Our underwater treadmill may be state of the art and very high tech but is it really necessary? Can I not just swim my dog in the dam?
Research shows that underwater treadmill therapy speeds up muscle strengthening and improves joint range of motion in dogs following surgery, with benefits being gained in as little as 1-2 sessions per week. The benefits of UWT over swimming are outlined below:
Resistance: Have you ever tried running or walking fast through thigh or waist deep water? It is surprisingly difficult! Swimming is a lot easier. During an UWT session, your pet will have all four limbs going through their full range of motion as they would if walking on land. The muscles are, therefore, having to work harder through their whole functional range, which is imperative when building strength and recovering from injury. Other hydrotherapy techniques – such as swimming -do not allow for this functional strengthening.
Controlled Buoyancy: The buoyancy that water provides lessens the forces going through the joints by lessening the weight the animal has to carry, so it is an excellent choice for dogs with arthritis or painful joints. In an underwater treadmill, we can control how much water is added and, therefore, how much buoyancy is experienced. The more painful or functionally impaired the patient, the higher the water level is raised. This makes UWT therapy gentle and safe enough to use on patients as soon as 2 weeks post-operatively (once the stitches are out).
Gait Training: In the underwater treadmill, your pet is able to walk as it would on land. Our therapist will stand in the water with your pet and assist him/her in moving correctly, thereby training them to use their limbs efficiently and as normally as possible. This can be key to returning the pet to his full potential.
Controlled Speed and Incline: Your pet’s UWT session will be customized to match his/her ability and needs. Each session will be individually programmed for the speed and incline decided on by your therapist, and can be changed at any time if the pet is finding it too difficult (or too easy). This makes it an extremely safe tool to use for older and/or unfit dogs.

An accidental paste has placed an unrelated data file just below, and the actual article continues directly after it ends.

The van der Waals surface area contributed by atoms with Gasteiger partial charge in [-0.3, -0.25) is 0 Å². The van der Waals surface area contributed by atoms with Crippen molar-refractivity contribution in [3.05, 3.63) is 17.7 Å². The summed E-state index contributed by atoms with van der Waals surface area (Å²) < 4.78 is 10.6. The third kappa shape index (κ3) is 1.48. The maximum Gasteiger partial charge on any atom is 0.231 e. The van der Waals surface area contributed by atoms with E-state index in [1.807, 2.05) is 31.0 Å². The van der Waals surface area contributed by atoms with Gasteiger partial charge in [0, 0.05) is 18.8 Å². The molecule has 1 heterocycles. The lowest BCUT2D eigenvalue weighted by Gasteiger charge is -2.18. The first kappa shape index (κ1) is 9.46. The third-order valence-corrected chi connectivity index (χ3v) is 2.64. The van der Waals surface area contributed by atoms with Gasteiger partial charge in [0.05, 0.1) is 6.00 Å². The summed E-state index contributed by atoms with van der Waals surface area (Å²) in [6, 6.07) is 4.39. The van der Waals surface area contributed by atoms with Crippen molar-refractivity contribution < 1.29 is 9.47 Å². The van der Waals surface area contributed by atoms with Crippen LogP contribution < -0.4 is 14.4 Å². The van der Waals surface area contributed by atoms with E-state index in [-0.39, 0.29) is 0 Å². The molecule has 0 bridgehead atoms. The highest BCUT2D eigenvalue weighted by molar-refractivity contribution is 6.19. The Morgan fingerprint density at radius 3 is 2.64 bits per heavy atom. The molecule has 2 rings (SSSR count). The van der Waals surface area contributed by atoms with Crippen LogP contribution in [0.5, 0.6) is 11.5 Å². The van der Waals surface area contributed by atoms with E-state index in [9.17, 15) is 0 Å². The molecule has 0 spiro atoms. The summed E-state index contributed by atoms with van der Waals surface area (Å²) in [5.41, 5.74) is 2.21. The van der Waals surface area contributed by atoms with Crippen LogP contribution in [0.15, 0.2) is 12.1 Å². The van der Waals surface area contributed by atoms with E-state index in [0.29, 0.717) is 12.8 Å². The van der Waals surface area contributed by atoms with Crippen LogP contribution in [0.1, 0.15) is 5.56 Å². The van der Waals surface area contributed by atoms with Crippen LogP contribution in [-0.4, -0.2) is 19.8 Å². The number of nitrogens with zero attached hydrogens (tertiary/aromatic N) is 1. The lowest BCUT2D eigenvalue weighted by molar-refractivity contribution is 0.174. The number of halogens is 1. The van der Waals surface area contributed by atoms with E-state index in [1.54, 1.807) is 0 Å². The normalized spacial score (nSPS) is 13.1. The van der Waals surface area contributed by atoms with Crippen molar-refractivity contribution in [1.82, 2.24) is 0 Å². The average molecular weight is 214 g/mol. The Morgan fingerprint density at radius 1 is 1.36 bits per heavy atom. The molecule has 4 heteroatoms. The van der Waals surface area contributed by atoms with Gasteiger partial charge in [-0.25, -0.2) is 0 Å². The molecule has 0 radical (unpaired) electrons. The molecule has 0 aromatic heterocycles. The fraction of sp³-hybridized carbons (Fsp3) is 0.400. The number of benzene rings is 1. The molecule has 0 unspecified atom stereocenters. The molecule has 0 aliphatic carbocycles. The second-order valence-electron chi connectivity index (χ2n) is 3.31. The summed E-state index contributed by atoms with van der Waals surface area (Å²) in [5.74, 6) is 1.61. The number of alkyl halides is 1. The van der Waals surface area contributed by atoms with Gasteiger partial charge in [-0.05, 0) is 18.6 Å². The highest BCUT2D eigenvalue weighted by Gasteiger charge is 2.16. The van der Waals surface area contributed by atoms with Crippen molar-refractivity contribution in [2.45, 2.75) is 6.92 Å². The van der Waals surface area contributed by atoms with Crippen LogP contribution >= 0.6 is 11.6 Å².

Controlled Temperature: The water temperature in the UWT is maintained at about +-30 degrees in winter and +-28 degrees in summer. The warmer temperature of the water promotes blood circulation, which decreases stiffness and provides pain relief, culminating in a feeling of well being.
Another advantage of the UWT is that it is often far less intimidating than swimming for patients who are fearful of water. The pet walks onto the stationary treadmill and then the water fills slowly from the bottom. You as the owner are standing in front of your pet while he/she is in the treadmill and therefore able to reassure him and give him treats to encourage him. We have had many owners who were certain that their pets would not adapt to the water. However, these dogs are now running excitedly into the treadmill on their own, anticipating the treats and toys that come along with the exercise! Don’t knock it until you try it.
Swimming, on the other hand, is also a great tool when used appropriately and directed by a well trained and certified animal physiotherapist. Swimming is, however, a less controlled activity where the velocity of the kicks and leg movements of the patient cannot be micromanaged. The limbs also go through less of their functional range of motion, so swimming is less transferable to the pet’s normal walking pattern on land. Swimming is also primarily a front limb movement for dogs so, unless carefully encouraged, the hind legs do not get as much effective exercise.
That being said, its not all bad news for dogs that like to swim. Swimming is still a great option for general fitness and conditioning and can be soothing for arthritic patients. It is also often easy to access in good weather and can be a great option for people wanting to get outside and have fun with their dogs. When being treated for an injury or condition though, you should not swim your pet unless the session is directed and overseen by the certified therapist.
As with any advanced therapeutic intervention, a physiotherapy assessment is required before your pet can commence with underwater treadmill therapy. It is also necessary for the treating therapist to keep a close eye on the progress of the patient and treat what the dog presents on each particular day.
Please note: dogs with open wounds, stitches, unstable fractures, infectious diseases, GIT upsets or severe, acute bladder infections may be unable to use the UWTM and should be examined on a case-by-case basis to see what is and is not contraindicated